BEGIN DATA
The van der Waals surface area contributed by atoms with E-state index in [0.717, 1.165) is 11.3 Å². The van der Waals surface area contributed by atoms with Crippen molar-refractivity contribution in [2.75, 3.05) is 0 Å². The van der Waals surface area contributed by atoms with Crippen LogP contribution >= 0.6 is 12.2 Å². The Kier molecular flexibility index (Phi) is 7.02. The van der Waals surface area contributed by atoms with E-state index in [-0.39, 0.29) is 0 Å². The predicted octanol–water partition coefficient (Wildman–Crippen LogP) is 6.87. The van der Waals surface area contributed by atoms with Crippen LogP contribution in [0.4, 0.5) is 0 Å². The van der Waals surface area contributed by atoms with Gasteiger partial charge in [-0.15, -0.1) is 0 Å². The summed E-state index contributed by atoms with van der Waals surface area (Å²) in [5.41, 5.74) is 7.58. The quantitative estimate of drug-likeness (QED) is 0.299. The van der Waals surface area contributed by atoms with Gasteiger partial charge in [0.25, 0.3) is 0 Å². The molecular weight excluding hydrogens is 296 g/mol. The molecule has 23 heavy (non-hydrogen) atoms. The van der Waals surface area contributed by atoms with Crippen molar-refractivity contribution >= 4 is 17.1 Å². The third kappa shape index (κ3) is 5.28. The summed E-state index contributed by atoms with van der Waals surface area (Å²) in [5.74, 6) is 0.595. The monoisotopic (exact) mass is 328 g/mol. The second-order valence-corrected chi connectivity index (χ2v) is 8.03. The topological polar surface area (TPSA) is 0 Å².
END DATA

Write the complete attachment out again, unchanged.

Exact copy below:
The van der Waals surface area contributed by atoms with E-state index in [0.717, 1.165) is 11.3 Å². The van der Waals surface area contributed by atoms with Crippen molar-refractivity contribution in [2.75, 3.05) is 0 Å². The van der Waals surface area contributed by atoms with Crippen LogP contribution >= 0.6 is 12.2 Å². The Kier molecular flexibility index (Phi) is 7.02. The van der Waals surface area contributed by atoms with E-state index in [-0.39, 0.29) is 0 Å². The predicted octanol–water partition coefficient (Wildman–Crippen LogP) is 6.87. The van der Waals surface area contributed by atoms with Crippen LogP contribution in [0.4, 0.5) is 0 Å². The van der Waals surface area contributed by atoms with Gasteiger partial charge in [-0.15, -0.1) is 0 Å². The summed E-state index contributed by atoms with van der Waals surface area (Å²) in [5.41, 5.74) is 7.58. The quantitative estimate of drug-likeness (QED) is 0.299. The van der Waals surface area contributed by atoms with Gasteiger partial charge in [0.25, 0.3) is 0 Å². The molecular weight excluding hydrogens is 296 g/mol. The molecule has 23 heavy (non-hydrogen) atoms. The van der Waals surface area contributed by atoms with Crippen molar-refractivity contribution >= 4 is 17.1 Å². The third kappa shape index (κ3) is 5.28. The summed E-state index contributed by atoms with van der Waals surface area (Å²) in [5.74, 6) is 0.595. The monoisotopic (exact) mass is 328 g/mol. The second-order valence-corrected chi connectivity index (χ2v) is 8.03. The topological polar surface area (TPSA) is 0 Å².